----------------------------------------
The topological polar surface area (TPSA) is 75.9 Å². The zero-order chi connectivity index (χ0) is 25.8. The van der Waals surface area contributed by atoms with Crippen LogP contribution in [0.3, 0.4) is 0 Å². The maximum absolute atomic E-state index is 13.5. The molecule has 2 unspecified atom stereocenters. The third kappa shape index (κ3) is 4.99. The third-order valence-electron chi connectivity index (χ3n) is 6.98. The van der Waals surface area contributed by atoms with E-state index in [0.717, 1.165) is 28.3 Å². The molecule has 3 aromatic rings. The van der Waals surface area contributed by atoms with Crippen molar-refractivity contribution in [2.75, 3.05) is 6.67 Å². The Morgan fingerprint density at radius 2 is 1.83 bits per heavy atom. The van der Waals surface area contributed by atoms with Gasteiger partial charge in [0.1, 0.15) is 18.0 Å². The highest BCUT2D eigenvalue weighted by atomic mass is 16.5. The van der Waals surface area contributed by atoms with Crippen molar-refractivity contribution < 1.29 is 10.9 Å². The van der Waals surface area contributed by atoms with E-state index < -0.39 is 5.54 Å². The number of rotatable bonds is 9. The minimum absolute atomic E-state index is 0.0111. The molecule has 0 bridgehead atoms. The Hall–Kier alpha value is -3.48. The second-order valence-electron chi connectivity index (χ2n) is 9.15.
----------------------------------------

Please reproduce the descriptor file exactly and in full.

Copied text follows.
The topological polar surface area (TPSA) is 75.9 Å². The zero-order chi connectivity index (χ0) is 25.8. The van der Waals surface area contributed by atoms with Crippen LogP contribution in [0.3, 0.4) is 0 Å². The maximum absolute atomic E-state index is 13.5. The molecule has 2 unspecified atom stereocenters. The third kappa shape index (κ3) is 4.99. The third-order valence-electron chi connectivity index (χ3n) is 6.98. The van der Waals surface area contributed by atoms with E-state index in [0.717, 1.165) is 28.3 Å². The molecule has 3 aromatic rings. The van der Waals surface area contributed by atoms with Crippen molar-refractivity contribution in [2.75, 3.05) is 6.67 Å². The Morgan fingerprint density at radius 2 is 1.83 bits per heavy atom. The van der Waals surface area contributed by atoms with Gasteiger partial charge in [0.1, 0.15) is 18.0 Å². The highest BCUT2D eigenvalue weighted by atomic mass is 16.5. The van der Waals surface area contributed by atoms with Crippen molar-refractivity contribution < 1.29 is 10.9 Å². The van der Waals surface area contributed by atoms with E-state index < -0.39 is 5.54 Å². The number of rotatable bonds is 9. The minimum absolute atomic E-state index is 0.0111. The molecule has 0 bridgehead atoms. The Hall–Kier alpha value is -3.48. The second-order valence-electron chi connectivity index (χ2n) is 9.15.